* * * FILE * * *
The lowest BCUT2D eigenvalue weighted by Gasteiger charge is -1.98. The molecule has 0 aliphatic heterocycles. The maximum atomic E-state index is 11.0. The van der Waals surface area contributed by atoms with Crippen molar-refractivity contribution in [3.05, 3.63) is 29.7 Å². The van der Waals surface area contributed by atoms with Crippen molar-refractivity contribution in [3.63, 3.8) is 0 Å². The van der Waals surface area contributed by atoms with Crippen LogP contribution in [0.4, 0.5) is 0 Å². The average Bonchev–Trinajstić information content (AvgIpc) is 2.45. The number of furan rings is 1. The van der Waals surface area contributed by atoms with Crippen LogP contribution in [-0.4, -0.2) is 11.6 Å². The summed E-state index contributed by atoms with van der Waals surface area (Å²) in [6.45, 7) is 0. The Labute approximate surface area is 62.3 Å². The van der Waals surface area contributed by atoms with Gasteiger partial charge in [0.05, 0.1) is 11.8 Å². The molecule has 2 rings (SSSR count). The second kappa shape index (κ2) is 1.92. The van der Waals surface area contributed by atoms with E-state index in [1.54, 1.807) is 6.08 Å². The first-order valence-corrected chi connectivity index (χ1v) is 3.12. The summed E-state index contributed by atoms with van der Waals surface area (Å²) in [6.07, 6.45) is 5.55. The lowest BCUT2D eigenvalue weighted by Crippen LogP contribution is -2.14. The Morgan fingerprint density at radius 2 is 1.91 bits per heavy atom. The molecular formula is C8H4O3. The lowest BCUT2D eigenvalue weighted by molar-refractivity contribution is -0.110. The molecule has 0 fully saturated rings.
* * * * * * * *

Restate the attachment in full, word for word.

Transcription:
The lowest BCUT2D eigenvalue weighted by Gasteiger charge is -1.98. The molecule has 0 aliphatic heterocycles. The maximum atomic E-state index is 11.0. The van der Waals surface area contributed by atoms with Crippen molar-refractivity contribution in [3.05, 3.63) is 29.7 Å². The van der Waals surface area contributed by atoms with Crippen molar-refractivity contribution in [3.63, 3.8) is 0 Å². The van der Waals surface area contributed by atoms with Crippen LogP contribution in [0.4, 0.5) is 0 Å². The average Bonchev–Trinajstić information content (AvgIpc) is 2.45. The number of furan rings is 1. The van der Waals surface area contributed by atoms with Crippen LogP contribution in [-0.4, -0.2) is 11.6 Å². The summed E-state index contributed by atoms with van der Waals surface area (Å²) in [6.45, 7) is 0. The Labute approximate surface area is 62.3 Å². The van der Waals surface area contributed by atoms with Gasteiger partial charge in [0.05, 0.1) is 11.8 Å². The molecule has 2 rings (SSSR count). The second kappa shape index (κ2) is 1.92. The van der Waals surface area contributed by atoms with E-state index in [1.54, 1.807) is 6.08 Å². The first-order valence-corrected chi connectivity index (χ1v) is 3.12. The summed E-state index contributed by atoms with van der Waals surface area (Å²) in [6.07, 6.45) is 5.55. The lowest BCUT2D eigenvalue weighted by Crippen LogP contribution is -2.14. The Morgan fingerprint density at radius 2 is 1.91 bits per heavy atom. The molecular formula is C8H4O3. The lowest BCUT2D eigenvalue weighted by molar-refractivity contribution is -0.110. The molecule has 0 fully saturated rings.